The impact of contralateral cooling on skin capillary blood cell velocity in patients with diabetes mellitus.J Vasc Res. 1998 Jul-Aug; 35(4):245-9.JV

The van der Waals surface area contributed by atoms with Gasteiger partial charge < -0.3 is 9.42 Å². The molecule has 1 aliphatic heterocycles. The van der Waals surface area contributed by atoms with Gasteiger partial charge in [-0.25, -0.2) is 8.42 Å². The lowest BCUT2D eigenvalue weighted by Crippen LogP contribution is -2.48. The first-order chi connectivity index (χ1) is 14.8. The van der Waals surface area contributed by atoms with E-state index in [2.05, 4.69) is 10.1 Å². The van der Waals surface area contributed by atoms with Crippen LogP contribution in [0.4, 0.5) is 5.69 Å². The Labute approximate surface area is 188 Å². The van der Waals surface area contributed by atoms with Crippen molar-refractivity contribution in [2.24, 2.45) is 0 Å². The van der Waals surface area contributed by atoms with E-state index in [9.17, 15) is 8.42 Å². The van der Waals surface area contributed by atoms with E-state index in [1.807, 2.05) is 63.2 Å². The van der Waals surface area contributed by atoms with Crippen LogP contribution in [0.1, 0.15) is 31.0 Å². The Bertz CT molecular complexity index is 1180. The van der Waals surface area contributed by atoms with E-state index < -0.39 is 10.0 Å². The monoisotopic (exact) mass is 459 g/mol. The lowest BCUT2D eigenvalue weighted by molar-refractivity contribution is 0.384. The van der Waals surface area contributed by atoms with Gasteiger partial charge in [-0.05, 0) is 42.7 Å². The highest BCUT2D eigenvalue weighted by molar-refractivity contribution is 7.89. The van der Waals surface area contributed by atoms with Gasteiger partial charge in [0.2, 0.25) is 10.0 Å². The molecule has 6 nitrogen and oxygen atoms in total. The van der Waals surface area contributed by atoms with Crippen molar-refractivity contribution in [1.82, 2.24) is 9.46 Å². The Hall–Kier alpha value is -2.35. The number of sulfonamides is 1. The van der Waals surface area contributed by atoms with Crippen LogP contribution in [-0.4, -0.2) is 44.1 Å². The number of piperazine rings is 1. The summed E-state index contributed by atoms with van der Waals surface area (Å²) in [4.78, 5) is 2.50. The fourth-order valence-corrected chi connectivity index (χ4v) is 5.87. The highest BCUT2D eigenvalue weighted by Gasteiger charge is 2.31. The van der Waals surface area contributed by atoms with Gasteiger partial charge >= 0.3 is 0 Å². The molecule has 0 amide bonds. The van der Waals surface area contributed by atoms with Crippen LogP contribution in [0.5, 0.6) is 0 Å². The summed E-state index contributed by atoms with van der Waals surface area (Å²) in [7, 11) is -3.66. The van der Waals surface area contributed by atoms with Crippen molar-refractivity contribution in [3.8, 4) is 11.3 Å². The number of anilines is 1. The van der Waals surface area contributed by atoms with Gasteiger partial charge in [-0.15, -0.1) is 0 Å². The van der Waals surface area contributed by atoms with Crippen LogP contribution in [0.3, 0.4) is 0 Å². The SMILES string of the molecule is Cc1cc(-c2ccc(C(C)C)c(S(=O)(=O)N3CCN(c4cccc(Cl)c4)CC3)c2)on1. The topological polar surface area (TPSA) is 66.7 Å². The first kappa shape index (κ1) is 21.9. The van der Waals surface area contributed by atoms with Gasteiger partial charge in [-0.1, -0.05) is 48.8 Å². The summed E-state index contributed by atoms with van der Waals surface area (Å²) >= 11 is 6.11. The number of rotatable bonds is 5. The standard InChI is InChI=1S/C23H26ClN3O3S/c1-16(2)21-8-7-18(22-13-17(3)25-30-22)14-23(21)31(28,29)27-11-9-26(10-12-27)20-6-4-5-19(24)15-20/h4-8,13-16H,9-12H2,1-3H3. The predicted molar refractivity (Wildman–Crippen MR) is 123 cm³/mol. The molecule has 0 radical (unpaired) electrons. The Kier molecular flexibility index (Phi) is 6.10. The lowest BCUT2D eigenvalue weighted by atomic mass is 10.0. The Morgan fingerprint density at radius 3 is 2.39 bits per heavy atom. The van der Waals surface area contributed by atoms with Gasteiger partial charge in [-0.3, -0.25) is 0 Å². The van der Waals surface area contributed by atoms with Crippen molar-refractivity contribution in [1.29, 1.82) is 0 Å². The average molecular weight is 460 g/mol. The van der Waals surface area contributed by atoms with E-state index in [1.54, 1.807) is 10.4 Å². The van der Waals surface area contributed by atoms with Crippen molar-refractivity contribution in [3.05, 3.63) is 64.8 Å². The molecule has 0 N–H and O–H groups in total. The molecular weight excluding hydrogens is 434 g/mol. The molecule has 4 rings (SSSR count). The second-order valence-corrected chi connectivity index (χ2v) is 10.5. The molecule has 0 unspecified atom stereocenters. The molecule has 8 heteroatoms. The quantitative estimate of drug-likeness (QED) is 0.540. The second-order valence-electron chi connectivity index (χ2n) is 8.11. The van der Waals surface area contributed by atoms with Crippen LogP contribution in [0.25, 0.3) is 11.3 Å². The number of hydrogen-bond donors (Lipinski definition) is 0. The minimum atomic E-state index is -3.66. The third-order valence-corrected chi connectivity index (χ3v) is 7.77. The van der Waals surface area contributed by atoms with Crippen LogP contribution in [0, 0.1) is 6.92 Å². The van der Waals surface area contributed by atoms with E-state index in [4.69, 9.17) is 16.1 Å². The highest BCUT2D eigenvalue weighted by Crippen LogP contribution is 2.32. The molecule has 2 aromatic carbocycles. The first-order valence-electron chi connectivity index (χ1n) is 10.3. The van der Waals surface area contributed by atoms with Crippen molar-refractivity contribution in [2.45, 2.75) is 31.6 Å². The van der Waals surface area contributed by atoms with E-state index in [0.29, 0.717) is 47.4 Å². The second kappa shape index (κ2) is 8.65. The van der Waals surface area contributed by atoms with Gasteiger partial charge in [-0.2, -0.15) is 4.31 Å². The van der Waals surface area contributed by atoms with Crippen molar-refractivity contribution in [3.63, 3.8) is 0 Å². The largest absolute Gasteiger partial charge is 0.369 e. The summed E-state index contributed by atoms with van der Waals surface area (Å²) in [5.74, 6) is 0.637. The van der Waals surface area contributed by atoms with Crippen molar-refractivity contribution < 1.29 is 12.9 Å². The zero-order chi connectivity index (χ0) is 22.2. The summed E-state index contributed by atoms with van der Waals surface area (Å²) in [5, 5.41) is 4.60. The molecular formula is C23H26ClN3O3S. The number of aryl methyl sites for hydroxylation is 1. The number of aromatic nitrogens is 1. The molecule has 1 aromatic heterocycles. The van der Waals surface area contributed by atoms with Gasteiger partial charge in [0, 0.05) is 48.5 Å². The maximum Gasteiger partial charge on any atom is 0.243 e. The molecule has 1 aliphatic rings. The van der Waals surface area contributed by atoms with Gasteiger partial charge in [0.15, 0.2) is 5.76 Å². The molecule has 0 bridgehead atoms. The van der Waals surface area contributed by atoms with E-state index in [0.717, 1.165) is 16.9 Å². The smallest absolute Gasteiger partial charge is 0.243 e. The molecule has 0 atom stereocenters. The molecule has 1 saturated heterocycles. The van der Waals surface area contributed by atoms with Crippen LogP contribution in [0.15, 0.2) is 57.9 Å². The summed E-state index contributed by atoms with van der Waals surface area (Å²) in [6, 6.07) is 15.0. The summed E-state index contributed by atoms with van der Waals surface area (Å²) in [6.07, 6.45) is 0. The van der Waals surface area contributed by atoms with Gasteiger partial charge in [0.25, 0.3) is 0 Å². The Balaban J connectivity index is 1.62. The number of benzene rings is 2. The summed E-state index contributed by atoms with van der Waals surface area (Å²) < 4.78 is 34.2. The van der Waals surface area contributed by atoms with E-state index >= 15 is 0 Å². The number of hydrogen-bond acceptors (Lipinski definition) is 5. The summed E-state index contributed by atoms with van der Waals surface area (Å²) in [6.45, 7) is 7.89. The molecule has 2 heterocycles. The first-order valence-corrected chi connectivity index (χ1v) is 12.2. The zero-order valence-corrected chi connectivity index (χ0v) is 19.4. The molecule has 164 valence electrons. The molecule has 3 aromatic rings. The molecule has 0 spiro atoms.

In healthy volunteers, cooling of the contralateral hand leads to a rapid decrease in the ipsilateral capillary perfusion via a nerval reflex arc. The aim of this study was to investigate whether this reflex arc after contralateral cooling might be altered in patients with diabetes mellitus with and without peripheral neuropathy. Therefore, 12 patients with diabetic neuropathy (4 IDDM, diabetes duration 17.2 +/- 2.9 (SD) years, age 60.8 +/- 4.0 years, HbA1c 6.5 +/- 0.3%) and 12 patients with diabetes mellitus but without neuropathy (6 IDDM, diabetes duration 15.1 +/- 2.7 years, age 55.9 +/- 4.5 years, HbA1c 5.4 +/- 0.1%) were investigated by nailfold capillaroscopy. Twelve healthy volunteers (age 56.8 +/- 3.1 years, HbA1c 4.8 +/- 0.2%) served as controls. Contralateral skin capillary blood cell velocity was determined at rest and during the following 20 min after cooling of the hand (3 min at 15 degreesC). Blood pressure, heart rate and local skin temperature were examined regularly during the investigation. Resting capillary blood cell velocity did not differ between patients and controls. While contralateral cooling resulted in a decrease in capillary blood cell velocity (CBV) in controls (0.29 +/- 0.05 vs. 0.42 +/- 0.05 mm/s, p < 0.03), CBV remained unchanged or was delayed in patients. These results demonstrate that in diabetic patients nerval reflex arcs are impaired. A long-term follow-up in a larger number of patients is required to evaluate whether these findings might serve as a very early diagnostic tool for the diagnosis of developing diabetic neuropathy.